BATH AND NORTH EAST SOMERSET COUNCIL
Bath and North East Somerset and its population
Bath and North East Somerset (B&NES) is situated between Bristol and Wiltshire. It has about 180,000 residents; though the GP registered population is about 199,000. Approximately 10% (17,500 people) of the B&NES population are non-white-British. The age profile of the population is similar to England as a whole, apart from a significantly higher proportion of residents aged 20-24 than nationally, because of the high student population from the two universities.
B&NES is made up of the city of Bath, a number of smaller towns, including former mining areas, alongside areas of rural villages and farmland. Bath itself is a UNESCO World Heritage site because of its Roman remains, hot thermal springs, town planning and architecture and its landscape setting. Parts of the economy, such as digital technology and advanced engineering are growing faster than nationally, but the B&NES economy as a whole features a dominance of public sector and tourism jobs and as a consequence is less productive than nationally.
Most of the area is less deprived than the England average; however there are notable parts of the district, particularly in Bath, that fall in to the most deprived quintile of the national Indices of Multiple Deprivation. Health outcomes are good, but there are exceptions and the health and population pressures facing other areas are also present in B&NES. Life expectancy is higher than regional and national averages. The majority of health inequalities are found between different populations within B&NES itself, such as the widening 8.6 year average difference in life expectancy seen between men living in the most and least deprived areas of B&NES. The cost of living in B&NES can also be challenging for local people. In 2012 the ratio of house prices to average earnings was 8.74, the second highest in the South West and nearly 25% higher than the ratio for England (6.74). For more information about the B&NES population visit www.bathnes.gov.uk/JSNA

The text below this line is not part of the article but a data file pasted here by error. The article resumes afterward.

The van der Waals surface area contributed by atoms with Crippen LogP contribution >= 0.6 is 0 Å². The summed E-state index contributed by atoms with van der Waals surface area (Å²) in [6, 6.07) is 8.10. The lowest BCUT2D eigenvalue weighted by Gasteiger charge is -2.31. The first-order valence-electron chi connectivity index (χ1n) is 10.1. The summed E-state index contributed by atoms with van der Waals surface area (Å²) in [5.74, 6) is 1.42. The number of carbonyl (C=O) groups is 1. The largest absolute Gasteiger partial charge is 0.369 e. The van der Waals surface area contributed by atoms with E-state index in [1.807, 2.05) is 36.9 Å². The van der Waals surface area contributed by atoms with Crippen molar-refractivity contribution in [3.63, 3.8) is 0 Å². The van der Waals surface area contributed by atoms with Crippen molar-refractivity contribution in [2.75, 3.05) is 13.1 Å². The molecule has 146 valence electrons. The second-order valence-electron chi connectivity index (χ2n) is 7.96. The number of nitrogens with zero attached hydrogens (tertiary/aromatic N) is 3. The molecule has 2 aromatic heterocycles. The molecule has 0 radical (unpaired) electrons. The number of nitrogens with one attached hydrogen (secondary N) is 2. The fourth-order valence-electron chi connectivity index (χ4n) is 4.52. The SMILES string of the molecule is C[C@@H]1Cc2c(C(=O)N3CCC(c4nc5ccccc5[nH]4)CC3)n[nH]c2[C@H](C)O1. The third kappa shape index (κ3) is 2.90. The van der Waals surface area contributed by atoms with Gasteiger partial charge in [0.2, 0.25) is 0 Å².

The council and other local organisations
B&NES council is a unitary authority, with a majority Liberal Democrat administration. The B&NES Clinical Commissioning Group (CCG) has been co-terminus with the council’s boundary. Following recent changes, B&NES CCG is in the process of merging with CCGs in Swindon and Wiltshire to form a single CCG. There will still be a locality team in B&NES and this will remain integrated for day to day purposes with B&NES Council.